What You Should Know About Kanban (Part 1)
In Mike Griffith’s article “From ganttheads to Kanbangers?”, he correctly concludes that Kanban boards are “simple enough for anyone to gather the basics from at first glance, but still allowing sophisticated workflow analysis, the Kanban board appears the new king of agile PM tools.” This is a trend I’ve been seeing for quite some time, and it coincides with the rise in popularity of agile methods and practices.
Of course Kanban has been synonymous with Lean since its origins were from that movement, but we have also witnessed a spawn of new iterations of Kanban--notably hybrid movements such as Scrumban and certification tracks such as the Kanban Certified Professional (KCP). These are all testaments to the growing popularity and influence of Kanban.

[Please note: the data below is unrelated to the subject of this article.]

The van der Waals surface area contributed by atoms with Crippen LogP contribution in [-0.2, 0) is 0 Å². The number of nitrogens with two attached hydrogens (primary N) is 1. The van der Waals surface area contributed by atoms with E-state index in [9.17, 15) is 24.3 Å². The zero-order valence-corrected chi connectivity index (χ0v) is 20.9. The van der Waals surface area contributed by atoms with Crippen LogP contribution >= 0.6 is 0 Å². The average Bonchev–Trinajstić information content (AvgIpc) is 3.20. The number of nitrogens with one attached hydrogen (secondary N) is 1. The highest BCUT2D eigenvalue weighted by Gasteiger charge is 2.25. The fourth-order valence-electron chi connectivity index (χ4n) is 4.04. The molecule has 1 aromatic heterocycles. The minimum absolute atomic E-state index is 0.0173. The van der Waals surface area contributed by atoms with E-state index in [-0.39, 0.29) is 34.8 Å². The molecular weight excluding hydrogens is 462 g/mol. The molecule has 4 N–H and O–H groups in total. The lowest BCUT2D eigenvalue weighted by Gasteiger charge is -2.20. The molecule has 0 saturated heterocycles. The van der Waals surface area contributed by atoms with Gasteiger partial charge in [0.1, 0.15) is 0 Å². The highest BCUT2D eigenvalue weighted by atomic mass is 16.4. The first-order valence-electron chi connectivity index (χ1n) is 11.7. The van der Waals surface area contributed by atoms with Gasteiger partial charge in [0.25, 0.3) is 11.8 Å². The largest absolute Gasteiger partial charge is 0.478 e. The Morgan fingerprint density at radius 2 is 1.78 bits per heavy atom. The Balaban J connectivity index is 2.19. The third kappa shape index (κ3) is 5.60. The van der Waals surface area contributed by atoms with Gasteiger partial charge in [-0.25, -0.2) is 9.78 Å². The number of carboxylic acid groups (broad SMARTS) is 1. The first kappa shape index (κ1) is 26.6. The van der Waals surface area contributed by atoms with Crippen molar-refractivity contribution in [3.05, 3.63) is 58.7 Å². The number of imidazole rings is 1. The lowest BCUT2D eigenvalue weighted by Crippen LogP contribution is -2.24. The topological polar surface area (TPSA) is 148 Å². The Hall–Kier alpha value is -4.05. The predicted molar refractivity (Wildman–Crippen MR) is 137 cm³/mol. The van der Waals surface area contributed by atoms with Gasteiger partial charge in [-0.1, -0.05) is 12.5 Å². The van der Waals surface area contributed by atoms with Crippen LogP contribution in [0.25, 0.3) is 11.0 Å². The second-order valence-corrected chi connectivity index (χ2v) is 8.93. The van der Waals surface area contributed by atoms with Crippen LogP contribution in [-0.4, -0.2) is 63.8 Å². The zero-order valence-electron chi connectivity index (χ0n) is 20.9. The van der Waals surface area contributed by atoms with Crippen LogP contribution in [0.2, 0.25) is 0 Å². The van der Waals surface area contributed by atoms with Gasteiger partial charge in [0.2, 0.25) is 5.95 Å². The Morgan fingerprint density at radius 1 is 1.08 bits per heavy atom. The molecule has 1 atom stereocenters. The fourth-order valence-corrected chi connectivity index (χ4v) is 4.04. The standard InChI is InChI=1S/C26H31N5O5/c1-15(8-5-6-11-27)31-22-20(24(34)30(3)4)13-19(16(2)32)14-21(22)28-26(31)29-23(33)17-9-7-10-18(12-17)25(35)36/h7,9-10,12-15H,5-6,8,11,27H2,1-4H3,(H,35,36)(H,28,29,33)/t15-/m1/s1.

The simplicity of the tool--which can be deployed both in high-tech and low-tech (such as the illustration above from Wikipedia) environments--can often times masquerade (or make one overlook) the complexity of the project workflow tasks that Kanban is being used to prioritize and manage. Furthermore, Kanban has a rich history that many in the software development and project management community are not aware of; if known, it would preclude a better understanding of where the tool is situated to solve the workflow scheduling problems for which it is commonly applied.
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